• Contrary to popular perception, the share of students at the 200 most selective public and private colleges who are from low-income households did not decline over the past 16 years. However, the share of students at these institutions who are from middle-income families has steadily declined.
  • Despite large increases in college costs at selective institutions, net tuition prices for low-income students at the 200 most selective colleges increased only $1,358 since 1999–2000, after adjusting for inflation. Large increases in aid and tuition discounting for these students offset rising costs over that time.
  • At public flagship universities, the share of low-income students has not declined. There was also a statistically significant increase in high-income students’ enrollment share at flagship universities between 1999–2000 and 2007–08.

Read the full PDF.



Executive Summary

Alarming stories about increasing economic stratification at America’s selective colleges frequently appear in the news media. But this genre of education journalism comes with several caveats. Much of the research on economic stratification at selective colleges relies on data with limitations that tend to restrict how comprehensively or accurately studies can assess the incomes of students enrolled at selective universities, particularly over time. Studies that use quality data tend to find that the share of students at selective colleges who are low income has remained remarkably stable since the turn of the century. But even these often suffer from a narrow scope, such as outlier universities or the Ivy League.

In this report, we set out to address some of the limitations in the literature on enrollment at selective universities and test the popular narratives related to this topic. We use a data set that few researchers have enlisted for this type of analysis, the National Postsecondary Student Aid Study, and we define selective colleges as the 200 most selective public and private institutions nationally. We also conduct a separate analysis for public flagship universities.

We do not find evidence that the share of students enrolled at these 200 institutions who are from the lowest income quartile declined during the years covered in our study. Students from high-income families were a growing share of enrollment at these institutions in the mid-2000s. Meanwhile, the share of students at selective colleges who are from middle-income families has steadily declined over time, particularly students from the third income quartile.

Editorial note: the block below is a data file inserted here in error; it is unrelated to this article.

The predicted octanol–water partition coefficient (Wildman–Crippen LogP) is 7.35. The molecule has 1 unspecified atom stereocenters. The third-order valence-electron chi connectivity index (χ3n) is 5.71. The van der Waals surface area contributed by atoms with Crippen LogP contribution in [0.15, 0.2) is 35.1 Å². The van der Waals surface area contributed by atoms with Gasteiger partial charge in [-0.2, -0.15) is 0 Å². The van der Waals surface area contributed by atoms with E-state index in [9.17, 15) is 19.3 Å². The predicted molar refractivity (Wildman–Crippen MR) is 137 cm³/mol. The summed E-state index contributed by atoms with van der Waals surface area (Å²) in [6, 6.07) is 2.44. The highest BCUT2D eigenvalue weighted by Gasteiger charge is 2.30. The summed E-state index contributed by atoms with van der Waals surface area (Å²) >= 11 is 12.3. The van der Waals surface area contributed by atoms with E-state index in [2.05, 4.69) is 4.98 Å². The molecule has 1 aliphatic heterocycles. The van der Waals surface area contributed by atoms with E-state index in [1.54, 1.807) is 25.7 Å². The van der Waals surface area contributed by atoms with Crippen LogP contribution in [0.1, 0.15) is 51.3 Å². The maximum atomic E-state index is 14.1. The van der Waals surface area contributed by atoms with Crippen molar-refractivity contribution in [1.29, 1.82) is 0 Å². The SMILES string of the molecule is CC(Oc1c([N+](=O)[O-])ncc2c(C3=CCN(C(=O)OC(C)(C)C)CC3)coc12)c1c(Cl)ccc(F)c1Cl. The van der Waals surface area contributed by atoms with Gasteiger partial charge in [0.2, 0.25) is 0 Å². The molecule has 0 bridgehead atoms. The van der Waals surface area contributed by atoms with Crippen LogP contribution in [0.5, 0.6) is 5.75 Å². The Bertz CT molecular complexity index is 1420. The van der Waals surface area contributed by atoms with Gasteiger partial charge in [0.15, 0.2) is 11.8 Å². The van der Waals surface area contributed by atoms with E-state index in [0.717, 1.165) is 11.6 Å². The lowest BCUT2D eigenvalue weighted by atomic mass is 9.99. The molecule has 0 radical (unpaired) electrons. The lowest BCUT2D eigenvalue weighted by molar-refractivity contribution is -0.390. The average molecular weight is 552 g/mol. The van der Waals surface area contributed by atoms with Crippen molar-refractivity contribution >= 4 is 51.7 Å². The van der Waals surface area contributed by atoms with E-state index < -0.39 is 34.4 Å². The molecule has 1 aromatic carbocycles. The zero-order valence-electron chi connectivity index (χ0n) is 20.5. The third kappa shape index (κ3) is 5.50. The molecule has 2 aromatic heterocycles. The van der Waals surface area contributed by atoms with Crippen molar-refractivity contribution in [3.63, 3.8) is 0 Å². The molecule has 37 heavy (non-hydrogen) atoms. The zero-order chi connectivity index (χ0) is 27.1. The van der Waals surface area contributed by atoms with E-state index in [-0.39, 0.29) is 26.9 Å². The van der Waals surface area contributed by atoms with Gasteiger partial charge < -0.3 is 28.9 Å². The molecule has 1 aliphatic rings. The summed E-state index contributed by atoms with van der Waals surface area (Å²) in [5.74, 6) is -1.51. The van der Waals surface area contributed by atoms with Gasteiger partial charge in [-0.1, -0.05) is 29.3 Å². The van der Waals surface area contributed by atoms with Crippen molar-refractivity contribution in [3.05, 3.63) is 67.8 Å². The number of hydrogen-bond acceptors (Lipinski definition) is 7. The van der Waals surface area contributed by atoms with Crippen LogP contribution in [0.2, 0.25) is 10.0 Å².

@lira_n4 via Twenty20

Introduction

Alarming stories about economic stratification at America’s selective colleges are everywhere. The Jack Kent Cooke Foundation ran a headline on its website in 2017 stating, “Report finds flagship universities becoming instruments of social stratification.”1 In earlier research, the Education Trust concluded that elite public universities were becoming “engines of inequality” because they were enrolling fewer students from low-income families.2 A recent study by the Pell Institute for the Study of Opportunity in Higher Education “adds to the growing body of evidence that our nation’s higher education system is becoming increasingly stratified,” according to one reporter.3 When the New York Times covered this issue in 2017, the headline read, “Some [private] colleges have more students from the top 1 percent than the bottom 60.”4

Most of these reports and articles focus on trends that the authors say contribute to declining access at selective colleges for students from low-income families. They implicitly link cuts in per-student funding for public universities,5 increasing merit-based financial aid,6 rising tuition prices, more competitive admissions standards, and a boost in out-of-state students to conclude that the share of students at selective schools who are from low-income families must be in decline.7

It is logical to assume that such trends would work against low-income students’ representation at America’s most elite colleges. And it is easy to believe reports that find increasing economic stratification at selective universities given that the total cost of attendance has increased rapidly. Admission rates have also declined at some of these institutions, suggesting that they have grown only more competitive.

But narratives surrounding low-income students’ representation at selective schools often rely on incomplete evidence. Data limitations tend to restrict how comprehensively or accurately studies can assess the incomes of students enrolled at selective colleges and universities, particularly over time.8 Even when data are available, reports and research often focus on outlier examples or a small number of institutions, such as the Ivy League.

Some studies do take a comprehensive approach, however, and generally find that the share of students at selective colleges who are from low-income families has changed little since the early 2000s. We review the existing literature on the income distribution of students at selective colleges in a later section.